Sex education, relationship etiquette, respect and boundaries should first be taught at home. Parents don’t speak openly about sex with their children and that ignorance is what leads to children’s curiosity in exploring via other means, including the Internet with its easy access to pornographic content. Sex education should be taught in schools as a subject, not merely from a biological perspective, but from a social, emotional and relational point of view.

Caryll Tozer, the Founder of Women In Need (WIN) and a founding member of the ESVN campaign, confirms, “Our end goal and mission is that Sri Lanka is a safe place not just for visitors to the country but for our own women as well. We must be a shining example to the region to show that respect for women is fundamental to the national happiness of a nation. Women are the nurturers of those to come.”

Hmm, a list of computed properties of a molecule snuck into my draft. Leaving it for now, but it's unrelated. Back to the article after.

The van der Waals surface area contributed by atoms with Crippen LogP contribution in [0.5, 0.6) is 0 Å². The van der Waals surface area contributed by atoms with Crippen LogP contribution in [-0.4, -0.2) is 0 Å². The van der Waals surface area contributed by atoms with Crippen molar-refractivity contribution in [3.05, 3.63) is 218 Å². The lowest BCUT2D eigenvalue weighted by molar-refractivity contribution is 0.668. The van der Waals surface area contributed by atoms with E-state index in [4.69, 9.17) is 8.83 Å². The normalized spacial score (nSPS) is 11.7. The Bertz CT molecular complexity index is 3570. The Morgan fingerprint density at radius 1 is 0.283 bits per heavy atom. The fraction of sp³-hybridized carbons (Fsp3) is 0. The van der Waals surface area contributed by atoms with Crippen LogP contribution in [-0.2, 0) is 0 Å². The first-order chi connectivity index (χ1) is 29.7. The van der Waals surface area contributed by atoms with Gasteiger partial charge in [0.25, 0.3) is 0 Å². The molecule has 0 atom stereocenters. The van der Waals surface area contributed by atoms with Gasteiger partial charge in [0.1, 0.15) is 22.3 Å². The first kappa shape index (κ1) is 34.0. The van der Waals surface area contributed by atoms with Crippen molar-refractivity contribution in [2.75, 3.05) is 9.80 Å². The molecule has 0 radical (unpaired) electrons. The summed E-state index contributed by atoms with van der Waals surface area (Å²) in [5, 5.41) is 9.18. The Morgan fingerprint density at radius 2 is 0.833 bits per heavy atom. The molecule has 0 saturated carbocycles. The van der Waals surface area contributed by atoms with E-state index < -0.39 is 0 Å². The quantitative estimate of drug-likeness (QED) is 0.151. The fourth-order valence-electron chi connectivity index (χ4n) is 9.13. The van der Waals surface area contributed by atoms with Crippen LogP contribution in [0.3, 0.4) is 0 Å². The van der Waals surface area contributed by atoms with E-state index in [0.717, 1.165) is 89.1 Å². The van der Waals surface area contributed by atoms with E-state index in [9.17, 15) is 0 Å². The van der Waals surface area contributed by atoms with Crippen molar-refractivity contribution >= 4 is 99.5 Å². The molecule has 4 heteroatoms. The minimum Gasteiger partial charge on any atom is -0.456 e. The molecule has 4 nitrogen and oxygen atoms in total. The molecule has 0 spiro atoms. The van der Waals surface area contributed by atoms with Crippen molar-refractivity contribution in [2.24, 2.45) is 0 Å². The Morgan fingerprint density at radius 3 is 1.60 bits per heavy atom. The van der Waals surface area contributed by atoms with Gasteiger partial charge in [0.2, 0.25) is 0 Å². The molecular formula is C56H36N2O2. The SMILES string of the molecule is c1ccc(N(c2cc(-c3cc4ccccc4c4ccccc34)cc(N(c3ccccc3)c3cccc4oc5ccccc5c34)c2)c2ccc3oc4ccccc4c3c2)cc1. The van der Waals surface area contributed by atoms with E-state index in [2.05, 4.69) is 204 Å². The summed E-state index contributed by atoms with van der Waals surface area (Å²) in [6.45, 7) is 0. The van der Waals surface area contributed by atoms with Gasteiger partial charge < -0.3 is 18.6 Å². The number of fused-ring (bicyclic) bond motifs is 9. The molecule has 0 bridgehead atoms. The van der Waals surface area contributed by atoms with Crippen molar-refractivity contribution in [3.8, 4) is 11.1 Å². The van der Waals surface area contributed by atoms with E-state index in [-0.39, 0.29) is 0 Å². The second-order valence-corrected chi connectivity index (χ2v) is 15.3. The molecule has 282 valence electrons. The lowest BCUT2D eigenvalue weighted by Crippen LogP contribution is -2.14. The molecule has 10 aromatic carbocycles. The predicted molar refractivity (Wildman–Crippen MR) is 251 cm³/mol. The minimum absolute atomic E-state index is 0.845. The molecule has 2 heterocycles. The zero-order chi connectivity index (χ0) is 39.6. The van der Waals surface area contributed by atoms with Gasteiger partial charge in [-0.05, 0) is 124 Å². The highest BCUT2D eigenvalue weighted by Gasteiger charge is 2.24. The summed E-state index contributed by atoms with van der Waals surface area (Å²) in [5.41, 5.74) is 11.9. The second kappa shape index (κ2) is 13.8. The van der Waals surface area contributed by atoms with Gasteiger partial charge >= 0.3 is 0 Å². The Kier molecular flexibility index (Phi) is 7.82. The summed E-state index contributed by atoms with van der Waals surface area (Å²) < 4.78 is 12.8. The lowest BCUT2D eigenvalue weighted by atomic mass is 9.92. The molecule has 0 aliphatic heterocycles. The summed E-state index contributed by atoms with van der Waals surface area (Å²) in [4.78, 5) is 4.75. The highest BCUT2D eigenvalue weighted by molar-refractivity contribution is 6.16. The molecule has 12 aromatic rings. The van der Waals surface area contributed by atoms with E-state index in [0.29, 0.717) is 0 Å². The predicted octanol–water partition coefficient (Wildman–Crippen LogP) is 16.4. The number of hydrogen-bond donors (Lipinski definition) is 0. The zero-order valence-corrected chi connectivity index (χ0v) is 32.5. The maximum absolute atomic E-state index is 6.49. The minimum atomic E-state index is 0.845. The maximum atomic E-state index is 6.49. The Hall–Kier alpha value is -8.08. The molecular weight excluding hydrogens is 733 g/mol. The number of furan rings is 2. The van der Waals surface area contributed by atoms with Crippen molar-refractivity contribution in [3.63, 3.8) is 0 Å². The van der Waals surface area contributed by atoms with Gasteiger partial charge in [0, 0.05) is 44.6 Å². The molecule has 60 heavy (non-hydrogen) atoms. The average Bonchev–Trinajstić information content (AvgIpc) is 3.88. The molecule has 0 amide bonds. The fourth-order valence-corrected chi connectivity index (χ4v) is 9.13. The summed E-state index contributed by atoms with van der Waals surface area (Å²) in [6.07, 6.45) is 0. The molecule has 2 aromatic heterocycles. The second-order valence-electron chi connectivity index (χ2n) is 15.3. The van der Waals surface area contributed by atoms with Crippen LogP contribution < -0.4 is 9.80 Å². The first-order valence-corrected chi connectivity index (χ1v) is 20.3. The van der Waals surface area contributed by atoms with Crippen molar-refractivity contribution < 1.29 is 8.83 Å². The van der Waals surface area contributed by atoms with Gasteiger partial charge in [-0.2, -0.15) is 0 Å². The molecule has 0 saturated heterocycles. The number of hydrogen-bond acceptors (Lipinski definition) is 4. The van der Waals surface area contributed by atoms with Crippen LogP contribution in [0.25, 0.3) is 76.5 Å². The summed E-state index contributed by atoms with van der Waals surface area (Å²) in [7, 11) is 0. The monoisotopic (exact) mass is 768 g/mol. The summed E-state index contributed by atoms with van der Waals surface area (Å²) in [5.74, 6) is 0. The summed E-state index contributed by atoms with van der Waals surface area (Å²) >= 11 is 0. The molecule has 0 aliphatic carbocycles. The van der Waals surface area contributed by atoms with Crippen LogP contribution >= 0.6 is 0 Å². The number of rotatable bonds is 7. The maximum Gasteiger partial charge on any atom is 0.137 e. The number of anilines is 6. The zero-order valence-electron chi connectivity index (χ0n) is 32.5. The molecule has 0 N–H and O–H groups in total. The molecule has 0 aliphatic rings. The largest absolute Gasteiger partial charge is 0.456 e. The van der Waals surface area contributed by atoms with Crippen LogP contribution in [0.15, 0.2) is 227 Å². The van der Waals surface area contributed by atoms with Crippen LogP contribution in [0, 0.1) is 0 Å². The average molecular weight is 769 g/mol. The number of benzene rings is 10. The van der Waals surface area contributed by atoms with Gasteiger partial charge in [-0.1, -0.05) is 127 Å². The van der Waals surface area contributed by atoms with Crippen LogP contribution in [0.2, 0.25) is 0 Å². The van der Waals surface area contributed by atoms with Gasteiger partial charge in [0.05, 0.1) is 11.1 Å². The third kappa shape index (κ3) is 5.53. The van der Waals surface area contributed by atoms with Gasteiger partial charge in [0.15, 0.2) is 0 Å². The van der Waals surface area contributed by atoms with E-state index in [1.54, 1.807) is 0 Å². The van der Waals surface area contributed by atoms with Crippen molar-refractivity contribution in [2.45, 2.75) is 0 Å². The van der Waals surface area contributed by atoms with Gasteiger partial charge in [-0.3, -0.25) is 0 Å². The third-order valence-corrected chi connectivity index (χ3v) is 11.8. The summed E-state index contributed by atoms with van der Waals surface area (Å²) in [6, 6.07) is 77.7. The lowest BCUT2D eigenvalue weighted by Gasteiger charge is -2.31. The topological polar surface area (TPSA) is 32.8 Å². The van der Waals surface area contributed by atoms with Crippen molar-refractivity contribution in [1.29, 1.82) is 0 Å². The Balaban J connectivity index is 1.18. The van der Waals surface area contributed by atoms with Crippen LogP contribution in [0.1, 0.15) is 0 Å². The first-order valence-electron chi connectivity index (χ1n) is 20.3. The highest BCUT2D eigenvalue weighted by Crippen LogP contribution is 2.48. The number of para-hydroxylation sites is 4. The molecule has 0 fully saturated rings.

Gender Based Violence is such a broad problem and so deeply entrenched in our society that we are aware that the campaign will take several years to really show results. However, all the campaign participants feel encouraged that by doing this work we are assisting to create a brighter future for all citizens of the country in which we live.

The casualness of the everyday harassment women experience shows how normalised this sort of violence has become. The impact on those experiencing these as a series of one-off incidents is cumulative and debilitating.

The following instances were recounted to us via email by a person who did not wish to be identified. She gave permission for us to post her story on our public blog. It takes courage to recall and revisit incidents of violence. Victims are often accused of inventing their stories or exaggerating what they have experienced. Our purpose is not to name and shame. We want to empower victims of violence to tell their stories to raise awareness of the personal damage caused by normalised harassment, in all its forms.